Durban City Hall, Durban: June 1, 2000

Words appear empty and inadequate to mourn the death of our comrade, Themba Khoza. As the sounds of weeping subside, we are left with an eerie silence. Indeed, a gap is left in our family of the IFP. It is strange to gather as members and leaders of the Inkatha Freedom Party, as we have done on countless occasions, and feel so keenly the absence of one. Today, I pray that I may speak the sentiments of all those who feel the loss of Themba Khoza, from those who knew only the pleasure of a friendly greeting in the corridors, to his family left grieving his tragic death. I know that our brother left an impression on all those he met, however briefly. It is with a deep and lasting pain that I weep with those who knew him well.

It is only on a manís passing that he is spoken of with the words we think while he is alive. As we pay tribute to Themba Khoza today and in the coming years, we may properly express our respect for this man who shouldered his heavy duty with a sense of solemnity and responsibility. Throughout his life in politics, Themba Khoza was always aware of his position of leadership within the communities he served. He never lost sight of the impact his words and actions would have on hundreds of ordinary South Africans looking to their leaders for guidance in situations fraught with tension and danger. Conducting himself with consistent dignity, Themba Khoza gave the example by dedicating his efforts to the goal of peace.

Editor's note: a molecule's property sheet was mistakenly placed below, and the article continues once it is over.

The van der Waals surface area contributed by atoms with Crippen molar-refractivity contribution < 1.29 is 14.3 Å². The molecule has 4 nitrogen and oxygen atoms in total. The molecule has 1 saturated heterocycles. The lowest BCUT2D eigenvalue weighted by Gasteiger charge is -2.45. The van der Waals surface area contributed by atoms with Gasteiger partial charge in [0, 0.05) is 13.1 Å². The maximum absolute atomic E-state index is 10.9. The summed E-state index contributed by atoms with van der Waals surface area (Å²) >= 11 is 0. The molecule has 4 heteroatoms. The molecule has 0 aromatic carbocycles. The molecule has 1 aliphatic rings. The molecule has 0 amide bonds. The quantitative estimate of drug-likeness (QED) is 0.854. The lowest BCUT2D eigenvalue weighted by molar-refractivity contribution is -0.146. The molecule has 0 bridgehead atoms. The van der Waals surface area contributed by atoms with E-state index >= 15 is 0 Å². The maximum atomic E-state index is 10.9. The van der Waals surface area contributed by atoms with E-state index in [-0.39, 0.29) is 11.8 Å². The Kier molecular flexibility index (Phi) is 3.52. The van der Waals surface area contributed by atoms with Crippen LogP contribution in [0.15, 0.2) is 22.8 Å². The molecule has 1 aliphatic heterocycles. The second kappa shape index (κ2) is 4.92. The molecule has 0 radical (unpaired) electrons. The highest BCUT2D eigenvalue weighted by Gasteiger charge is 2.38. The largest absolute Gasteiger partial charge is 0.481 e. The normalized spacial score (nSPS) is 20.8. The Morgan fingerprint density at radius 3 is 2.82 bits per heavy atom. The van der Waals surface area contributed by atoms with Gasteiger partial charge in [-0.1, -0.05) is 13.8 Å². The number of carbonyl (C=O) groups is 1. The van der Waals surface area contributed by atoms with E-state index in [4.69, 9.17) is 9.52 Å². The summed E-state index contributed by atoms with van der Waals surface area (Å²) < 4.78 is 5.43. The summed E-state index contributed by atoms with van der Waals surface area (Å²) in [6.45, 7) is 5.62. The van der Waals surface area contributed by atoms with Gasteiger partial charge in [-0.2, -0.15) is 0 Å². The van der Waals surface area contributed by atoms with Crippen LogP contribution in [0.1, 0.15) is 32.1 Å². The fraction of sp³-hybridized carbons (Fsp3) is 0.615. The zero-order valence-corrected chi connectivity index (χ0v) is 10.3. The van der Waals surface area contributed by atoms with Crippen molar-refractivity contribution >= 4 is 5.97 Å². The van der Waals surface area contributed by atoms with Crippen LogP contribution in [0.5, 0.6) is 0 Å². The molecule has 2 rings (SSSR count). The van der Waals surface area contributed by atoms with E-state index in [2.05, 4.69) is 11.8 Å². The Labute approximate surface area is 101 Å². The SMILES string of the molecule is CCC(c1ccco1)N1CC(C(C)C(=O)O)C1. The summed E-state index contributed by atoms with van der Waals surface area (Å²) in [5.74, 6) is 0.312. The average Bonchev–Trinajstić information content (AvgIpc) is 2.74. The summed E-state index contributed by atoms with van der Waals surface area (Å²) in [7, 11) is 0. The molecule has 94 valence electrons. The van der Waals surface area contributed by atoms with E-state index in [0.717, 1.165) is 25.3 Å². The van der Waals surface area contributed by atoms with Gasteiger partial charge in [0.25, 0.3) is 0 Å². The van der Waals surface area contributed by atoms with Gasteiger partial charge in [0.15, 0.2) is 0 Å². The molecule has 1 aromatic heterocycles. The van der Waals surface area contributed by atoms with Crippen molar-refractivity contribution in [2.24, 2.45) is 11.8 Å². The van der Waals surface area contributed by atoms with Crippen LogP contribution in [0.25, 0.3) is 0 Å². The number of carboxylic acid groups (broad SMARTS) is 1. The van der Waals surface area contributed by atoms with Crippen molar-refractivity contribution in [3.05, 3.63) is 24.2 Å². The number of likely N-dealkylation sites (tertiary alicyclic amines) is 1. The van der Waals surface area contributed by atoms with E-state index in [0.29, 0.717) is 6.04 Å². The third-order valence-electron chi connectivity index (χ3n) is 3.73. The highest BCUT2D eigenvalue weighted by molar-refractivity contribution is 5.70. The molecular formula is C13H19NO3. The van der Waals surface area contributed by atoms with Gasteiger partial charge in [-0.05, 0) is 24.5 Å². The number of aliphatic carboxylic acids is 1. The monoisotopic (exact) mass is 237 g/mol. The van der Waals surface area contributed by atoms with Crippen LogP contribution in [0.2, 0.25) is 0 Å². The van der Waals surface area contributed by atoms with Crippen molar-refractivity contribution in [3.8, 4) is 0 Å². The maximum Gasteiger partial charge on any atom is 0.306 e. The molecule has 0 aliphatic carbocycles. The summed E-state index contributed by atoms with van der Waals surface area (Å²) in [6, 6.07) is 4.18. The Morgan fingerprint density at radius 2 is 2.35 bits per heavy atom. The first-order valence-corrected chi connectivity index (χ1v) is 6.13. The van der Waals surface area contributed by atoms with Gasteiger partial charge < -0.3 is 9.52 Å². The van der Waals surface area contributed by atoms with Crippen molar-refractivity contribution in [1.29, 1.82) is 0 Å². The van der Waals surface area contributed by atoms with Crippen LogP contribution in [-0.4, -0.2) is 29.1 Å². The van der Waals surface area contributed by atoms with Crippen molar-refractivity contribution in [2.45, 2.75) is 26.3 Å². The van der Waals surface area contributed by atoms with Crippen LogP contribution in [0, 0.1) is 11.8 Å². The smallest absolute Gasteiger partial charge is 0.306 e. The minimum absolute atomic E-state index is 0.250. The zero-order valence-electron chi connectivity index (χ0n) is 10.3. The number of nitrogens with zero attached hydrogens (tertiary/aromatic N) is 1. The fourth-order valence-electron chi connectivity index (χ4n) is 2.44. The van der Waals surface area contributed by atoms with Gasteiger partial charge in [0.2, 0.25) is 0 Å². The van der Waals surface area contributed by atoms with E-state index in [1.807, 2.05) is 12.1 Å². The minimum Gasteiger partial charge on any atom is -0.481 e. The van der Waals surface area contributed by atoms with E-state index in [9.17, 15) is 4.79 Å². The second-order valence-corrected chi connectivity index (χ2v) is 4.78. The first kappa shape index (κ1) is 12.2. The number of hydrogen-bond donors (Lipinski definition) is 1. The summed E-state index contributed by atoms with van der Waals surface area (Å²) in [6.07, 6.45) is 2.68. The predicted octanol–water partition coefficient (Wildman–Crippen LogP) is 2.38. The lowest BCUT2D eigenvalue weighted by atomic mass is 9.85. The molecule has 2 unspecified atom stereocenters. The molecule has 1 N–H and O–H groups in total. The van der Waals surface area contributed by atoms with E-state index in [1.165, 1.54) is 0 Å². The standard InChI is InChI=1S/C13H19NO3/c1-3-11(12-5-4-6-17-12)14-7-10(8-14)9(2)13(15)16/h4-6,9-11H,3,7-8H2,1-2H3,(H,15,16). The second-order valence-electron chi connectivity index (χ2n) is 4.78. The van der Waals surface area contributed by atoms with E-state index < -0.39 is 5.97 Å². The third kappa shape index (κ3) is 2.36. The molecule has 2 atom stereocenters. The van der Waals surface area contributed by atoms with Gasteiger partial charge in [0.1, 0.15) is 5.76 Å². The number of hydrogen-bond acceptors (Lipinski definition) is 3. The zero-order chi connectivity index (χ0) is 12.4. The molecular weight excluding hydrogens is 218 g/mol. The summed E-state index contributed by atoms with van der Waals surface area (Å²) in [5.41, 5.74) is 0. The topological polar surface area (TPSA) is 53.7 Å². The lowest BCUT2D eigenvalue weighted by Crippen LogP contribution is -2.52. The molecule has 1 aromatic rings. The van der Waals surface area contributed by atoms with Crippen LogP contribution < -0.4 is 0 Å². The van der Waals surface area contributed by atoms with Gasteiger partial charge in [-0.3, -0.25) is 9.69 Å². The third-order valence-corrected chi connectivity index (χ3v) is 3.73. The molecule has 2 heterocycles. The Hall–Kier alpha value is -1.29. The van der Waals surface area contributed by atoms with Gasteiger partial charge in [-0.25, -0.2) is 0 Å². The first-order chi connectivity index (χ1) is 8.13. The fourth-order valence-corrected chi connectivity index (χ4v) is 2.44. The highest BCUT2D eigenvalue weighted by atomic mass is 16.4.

As a leader among the communities of Gauteng, Themba Khoza worked with dedication to secure an end to conflict. His work spoke clearly of an inner vision of good governance tempered with social justice. I know that Themba Khoza understood the realities on the ground, among the people. He has walked on soil soaked with blood and been where others feared to tread. Wherever violence took its toll, Themba went in speaking peace. Where wounds were opened, Themba came extolling healing. No ordinary man could hope to achieve such work. It demands extraordinary courage and a toughness of spirit known by few. We can never forget the look of heaviness on the brow of our brother.

Themba Khoza was an unsung hero of the struggle within the struggle. He saw, endured and bore untold suffering, violence and intimidation. He was there where people were killed on account of their ethnicity or because they were migrant workers. He was there defending people whose houses were burned to the ground. Innumerable times, he risked his life. Many times his body was covered with his own blood. He was a product of the struggle within the struggle, but in the spirit of peace and reconciliation he rose above the political context which originally shaped him to embrace and propagate a call for peace and reconciliation. Most of all, he was a leader of people, whose sufferings he embraced, whose dreams he voiced and whose tears he wiped

away. He was an indefatigable servant of our Party and of our cause, to which he dedicated his entire life without reservation or hesitation. Themba Khoza is a true South Africa hero, the glory of which can only be fully appreciated when the reality of the black-on-black conflict will finally be disclosed and understood.

His path was often cut among a tangled web of allegations, threats and accusation. Standing in the midst of conflict, Themba Khoza was never free from the ugliness which envelops the lives of those bent on revenge and murder. He was in the hot seat, so to speak, time and again and had to answer against accusation and stand firm under censure. To those trying to establish a reign of terror, Themba Khoza appeared an impenetrable barrier, never wavering on what is just, or compromising the lives of citizens. As such, he was a leader of virtue, tough enough to speak for peace and compassionate enough to come out fighting. It is difficult for us to comprehend that a man so seemingly indestructible could be taken by a weakness of the body.